Create and Use a Custom Config File
Published: 10 Aug 2005
Unedited - Community Contributed
This article documents how to easily create a separate custom .config file for your ASP.NET application, and how to retrieve the custom configuration information using the existing framework ConfigurationSectionHandler.
by Steven Archibald
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Background Information

When you create a web project in Visual Studio, a standard configuration file, named Web.config, is automatically created for you. This file is actually an XML document file. For a greater understanding regarding the format of this file, read the Microsoft reference titled Format of ASP.NET Configuration Files. If you want to store application-wide configuration information in an external file, such as an SQL Server connection string, it is usually recommended that you add an <appSettings> section to your Web.config file and store your information in this ‘additional’ section. This works well if the information is fairly static, and is not subject to change outside of your control.

One of my clients wanted to have some application-wide information available for their website, namely release information in text format, but did not wish to put it in the web.config file. They have a separate department that is responsible for doing builds and releasing them to QA and Production. The one thing this department wanted to do was to place a simple text file in the root web directory that any page could then have available. I suggested using a custom .config file, named Release.config. Below, I document what goes in this custom .config file and then how to access its values using a simple static method in a utility class.

Most samples of custom application configuration processing that you find on the web document how to add sections to an existing Web.config file. That particular solution was not appropriate here since the department responsible for producing the information was not a development department.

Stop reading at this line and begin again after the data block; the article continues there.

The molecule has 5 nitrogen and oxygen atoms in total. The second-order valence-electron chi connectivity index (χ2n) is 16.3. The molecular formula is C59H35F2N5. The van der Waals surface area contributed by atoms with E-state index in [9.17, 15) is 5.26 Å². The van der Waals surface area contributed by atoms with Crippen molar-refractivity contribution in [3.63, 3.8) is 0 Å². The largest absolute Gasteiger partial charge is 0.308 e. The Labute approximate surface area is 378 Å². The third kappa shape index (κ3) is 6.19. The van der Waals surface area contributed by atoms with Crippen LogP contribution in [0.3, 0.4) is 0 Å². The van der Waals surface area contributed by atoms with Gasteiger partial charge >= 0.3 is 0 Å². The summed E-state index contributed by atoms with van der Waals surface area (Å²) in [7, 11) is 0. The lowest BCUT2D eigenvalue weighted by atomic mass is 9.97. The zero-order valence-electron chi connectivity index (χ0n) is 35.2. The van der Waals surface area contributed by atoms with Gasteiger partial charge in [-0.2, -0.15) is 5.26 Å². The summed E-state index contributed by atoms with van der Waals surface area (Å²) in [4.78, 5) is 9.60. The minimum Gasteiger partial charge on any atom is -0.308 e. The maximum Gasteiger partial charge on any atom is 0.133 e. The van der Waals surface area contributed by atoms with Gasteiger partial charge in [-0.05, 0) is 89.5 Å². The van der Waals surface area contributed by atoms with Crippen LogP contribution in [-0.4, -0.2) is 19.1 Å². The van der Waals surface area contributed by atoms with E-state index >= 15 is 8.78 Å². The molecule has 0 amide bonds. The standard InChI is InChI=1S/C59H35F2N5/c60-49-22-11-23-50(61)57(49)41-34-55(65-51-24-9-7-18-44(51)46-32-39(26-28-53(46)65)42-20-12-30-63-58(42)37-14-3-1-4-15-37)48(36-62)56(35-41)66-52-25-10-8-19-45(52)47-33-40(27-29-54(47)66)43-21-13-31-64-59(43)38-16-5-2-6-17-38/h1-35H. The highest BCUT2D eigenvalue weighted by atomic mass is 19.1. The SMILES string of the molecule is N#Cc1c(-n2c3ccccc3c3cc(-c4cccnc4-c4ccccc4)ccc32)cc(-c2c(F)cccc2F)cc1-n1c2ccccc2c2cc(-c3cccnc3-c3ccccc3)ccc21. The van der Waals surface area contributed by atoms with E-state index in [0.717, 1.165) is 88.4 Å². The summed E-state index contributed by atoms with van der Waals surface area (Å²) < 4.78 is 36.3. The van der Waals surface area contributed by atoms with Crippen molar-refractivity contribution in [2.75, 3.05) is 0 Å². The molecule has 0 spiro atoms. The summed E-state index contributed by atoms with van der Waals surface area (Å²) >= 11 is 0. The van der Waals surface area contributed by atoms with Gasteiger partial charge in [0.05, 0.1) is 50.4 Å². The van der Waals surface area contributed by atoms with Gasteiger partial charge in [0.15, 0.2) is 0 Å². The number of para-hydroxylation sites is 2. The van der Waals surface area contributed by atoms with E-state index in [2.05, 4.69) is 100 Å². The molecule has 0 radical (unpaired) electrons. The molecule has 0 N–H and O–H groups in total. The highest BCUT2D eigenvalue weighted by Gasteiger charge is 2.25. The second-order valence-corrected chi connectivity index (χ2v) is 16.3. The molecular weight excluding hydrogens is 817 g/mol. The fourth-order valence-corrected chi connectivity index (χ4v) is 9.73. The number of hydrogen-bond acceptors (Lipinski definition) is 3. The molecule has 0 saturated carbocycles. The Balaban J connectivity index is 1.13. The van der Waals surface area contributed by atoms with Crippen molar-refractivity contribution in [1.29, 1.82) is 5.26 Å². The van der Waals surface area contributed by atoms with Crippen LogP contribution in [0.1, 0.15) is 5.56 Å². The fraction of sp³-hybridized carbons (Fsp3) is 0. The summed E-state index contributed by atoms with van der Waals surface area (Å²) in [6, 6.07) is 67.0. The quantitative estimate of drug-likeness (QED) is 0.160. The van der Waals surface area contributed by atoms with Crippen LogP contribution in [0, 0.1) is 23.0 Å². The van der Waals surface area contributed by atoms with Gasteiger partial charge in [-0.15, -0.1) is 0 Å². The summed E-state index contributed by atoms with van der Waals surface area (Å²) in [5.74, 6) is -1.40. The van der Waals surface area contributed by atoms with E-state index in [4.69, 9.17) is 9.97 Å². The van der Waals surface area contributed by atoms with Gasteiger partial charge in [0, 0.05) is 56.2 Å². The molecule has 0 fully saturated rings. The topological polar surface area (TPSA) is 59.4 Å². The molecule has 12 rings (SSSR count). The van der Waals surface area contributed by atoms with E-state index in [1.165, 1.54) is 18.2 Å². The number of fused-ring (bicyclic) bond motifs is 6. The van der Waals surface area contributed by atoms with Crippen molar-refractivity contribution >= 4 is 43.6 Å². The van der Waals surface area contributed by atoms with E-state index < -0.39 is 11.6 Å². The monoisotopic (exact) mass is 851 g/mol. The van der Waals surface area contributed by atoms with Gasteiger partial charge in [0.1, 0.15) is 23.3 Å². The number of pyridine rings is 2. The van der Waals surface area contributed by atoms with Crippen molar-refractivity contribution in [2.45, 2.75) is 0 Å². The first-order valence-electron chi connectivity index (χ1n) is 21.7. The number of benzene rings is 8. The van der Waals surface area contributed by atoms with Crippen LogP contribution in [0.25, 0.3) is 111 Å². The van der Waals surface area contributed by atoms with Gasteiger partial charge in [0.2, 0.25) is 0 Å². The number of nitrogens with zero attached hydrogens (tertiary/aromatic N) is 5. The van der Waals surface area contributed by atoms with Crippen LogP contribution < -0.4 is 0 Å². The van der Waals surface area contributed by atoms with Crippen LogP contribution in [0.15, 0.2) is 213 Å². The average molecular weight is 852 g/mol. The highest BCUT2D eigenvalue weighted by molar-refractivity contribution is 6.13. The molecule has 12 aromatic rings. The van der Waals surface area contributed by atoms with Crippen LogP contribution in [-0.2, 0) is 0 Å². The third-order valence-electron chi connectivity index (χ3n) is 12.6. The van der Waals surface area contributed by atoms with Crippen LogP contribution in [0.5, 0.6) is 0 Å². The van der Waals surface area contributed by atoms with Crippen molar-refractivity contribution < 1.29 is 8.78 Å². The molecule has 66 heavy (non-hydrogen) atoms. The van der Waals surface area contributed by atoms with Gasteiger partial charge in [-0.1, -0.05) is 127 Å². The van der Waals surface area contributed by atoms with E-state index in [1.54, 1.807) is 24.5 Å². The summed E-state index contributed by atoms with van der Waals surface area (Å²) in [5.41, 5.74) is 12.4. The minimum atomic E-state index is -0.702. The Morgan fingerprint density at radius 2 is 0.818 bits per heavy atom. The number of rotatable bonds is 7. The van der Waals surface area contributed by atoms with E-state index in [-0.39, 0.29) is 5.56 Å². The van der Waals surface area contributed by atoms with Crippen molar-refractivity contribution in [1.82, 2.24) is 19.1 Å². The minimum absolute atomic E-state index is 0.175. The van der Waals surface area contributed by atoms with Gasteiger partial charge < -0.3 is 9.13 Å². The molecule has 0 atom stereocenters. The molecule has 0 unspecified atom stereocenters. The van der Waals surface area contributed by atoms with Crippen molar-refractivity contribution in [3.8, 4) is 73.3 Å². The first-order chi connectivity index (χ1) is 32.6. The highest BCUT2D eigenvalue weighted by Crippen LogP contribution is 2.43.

The steps are fairly simple:

  1. Create our own custom .config file which is itself an XML document.
  2. Modify the standard Web.config file to reference our custom .config file.
  3. Create a utility method to extract the desired values from the custom .config file.
  4. Modify our application code to utilize the utility method.
Create the Custom .config File

We’ll name the custom file Release.config. It will be placed in the same directory in which the standard Web.config file is found. The structure of this XML document is simple. The root element of this document is simply a name of a section that we will add to the standard Web.config file, following some rules described below. The name doesn’t really matter--we make it up. It would be nice to have it reflect the data and purpose of the section. We’ll call our section appReleaseSection.  It is within this element that we add the code to define the names of our data elements and their values.

Listing 1 -The Custom .config File

<?xml version="1.0" encoding="utf-8" ?>
      <add key="ReleaseNumber" value="" />
      <add key="ReleaseDate" value="08/03/2005" />

Seems simple so far. Note that we are using the same simple <add key> mechanism used in the normal <appSettings> section of the standard Web.config file. That means we can use the same handler in the next step.

Change the Standard Web.config File

We need to modify Web.config in two different areas; near the top, and near the bottom.

Listing 2 – Change the Top Area

<?xml version="1.0" encoding="utf-8" ?>
 <section name="appReleaseSection" type="System.Configuration.NameValueFileSectionHandler, 
 System, Version=1.0.3300.0, Culture=neutral, PublicKeyToken=b77a5c561934e089"/>